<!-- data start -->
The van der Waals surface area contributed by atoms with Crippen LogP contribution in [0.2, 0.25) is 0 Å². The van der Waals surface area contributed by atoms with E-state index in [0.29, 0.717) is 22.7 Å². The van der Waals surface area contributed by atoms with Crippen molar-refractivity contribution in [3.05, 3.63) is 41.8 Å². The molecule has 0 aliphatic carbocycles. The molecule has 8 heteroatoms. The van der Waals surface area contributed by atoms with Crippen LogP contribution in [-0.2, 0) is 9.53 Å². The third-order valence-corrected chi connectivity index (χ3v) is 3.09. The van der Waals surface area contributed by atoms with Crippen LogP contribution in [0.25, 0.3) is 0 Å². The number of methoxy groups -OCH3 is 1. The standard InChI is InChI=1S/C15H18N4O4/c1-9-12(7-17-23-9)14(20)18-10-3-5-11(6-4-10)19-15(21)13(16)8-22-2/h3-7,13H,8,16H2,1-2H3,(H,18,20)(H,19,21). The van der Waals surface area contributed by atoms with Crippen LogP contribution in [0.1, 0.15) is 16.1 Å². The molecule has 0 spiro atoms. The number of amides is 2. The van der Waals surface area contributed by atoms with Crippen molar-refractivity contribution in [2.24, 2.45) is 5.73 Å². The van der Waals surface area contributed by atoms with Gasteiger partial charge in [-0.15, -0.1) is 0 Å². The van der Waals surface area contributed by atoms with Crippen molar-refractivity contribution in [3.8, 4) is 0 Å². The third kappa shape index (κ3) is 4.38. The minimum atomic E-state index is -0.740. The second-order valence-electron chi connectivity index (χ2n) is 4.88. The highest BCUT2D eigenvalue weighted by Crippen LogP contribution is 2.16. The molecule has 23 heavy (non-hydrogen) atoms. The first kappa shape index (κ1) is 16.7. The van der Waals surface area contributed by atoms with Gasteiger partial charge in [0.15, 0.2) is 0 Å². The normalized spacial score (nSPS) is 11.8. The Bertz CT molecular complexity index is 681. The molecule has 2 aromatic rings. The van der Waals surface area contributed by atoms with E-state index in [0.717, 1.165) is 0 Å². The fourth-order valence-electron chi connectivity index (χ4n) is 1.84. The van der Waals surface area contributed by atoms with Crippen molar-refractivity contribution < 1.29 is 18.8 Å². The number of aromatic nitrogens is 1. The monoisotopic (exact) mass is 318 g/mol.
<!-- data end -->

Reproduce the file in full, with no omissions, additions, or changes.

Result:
The van der Waals surface area contributed by atoms with Crippen LogP contribution in [0.2, 0.25) is 0 Å². The van der Waals surface area contributed by atoms with E-state index in [0.29, 0.717) is 22.7 Å². The van der Waals surface area contributed by atoms with Crippen molar-refractivity contribution in [3.05, 3.63) is 41.8 Å². The molecule has 0 aliphatic carbocycles. The molecule has 8 heteroatoms. The van der Waals surface area contributed by atoms with Crippen LogP contribution in [-0.2, 0) is 9.53 Å². The third-order valence-corrected chi connectivity index (χ3v) is 3.09. The van der Waals surface area contributed by atoms with Crippen LogP contribution in [0.25, 0.3) is 0 Å². The number of methoxy groups -OCH3 is 1. The standard InChI is InChI=1S/C15H18N4O4/c1-9-12(7-17-23-9)14(20)18-10-3-5-11(6-4-10)19-15(21)13(16)8-22-2/h3-7,13H,8,16H2,1-2H3,(H,18,20)(H,19,21). The van der Waals surface area contributed by atoms with Crippen LogP contribution in [0.1, 0.15) is 16.1 Å². The molecule has 0 spiro atoms. The number of amides is 2. The van der Waals surface area contributed by atoms with Crippen molar-refractivity contribution in [2.24, 2.45) is 5.73 Å². The van der Waals surface area contributed by atoms with Gasteiger partial charge in [-0.15, -0.1) is 0 Å². The van der Waals surface area contributed by atoms with Crippen molar-refractivity contribution in [3.8, 4) is 0 Å². The third kappa shape index (κ3) is 4.38. The minimum atomic E-state index is -0.740. The second-order valence-electron chi connectivity index (χ2n) is 4.88. The highest BCUT2D eigenvalue weighted by Crippen LogP contribution is 2.16. The molecule has 23 heavy (non-hydrogen) atoms. The first kappa shape index (κ1) is 16.7. The van der Waals surface area contributed by atoms with Gasteiger partial charge in [0.15, 0.2) is 0 Å². The normalized spacial score (nSPS) is 11.8. The Bertz CT molecular complexity index is 681. The molecule has 2 aromatic rings. The van der Waals surface area contributed by atoms with E-state index in [0.717, 1.165) is 0 Å². The fourth-order valence-electron chi connectivity index (χ4n) is 1.84. The van der Waals surface area contributed by atoms with Crippen molar-refractivity contribution < 1.29 is 18.8 Å². The number of aromatic nitrogens is 1. The monoisotopic (exact) mass is 318 g/mol.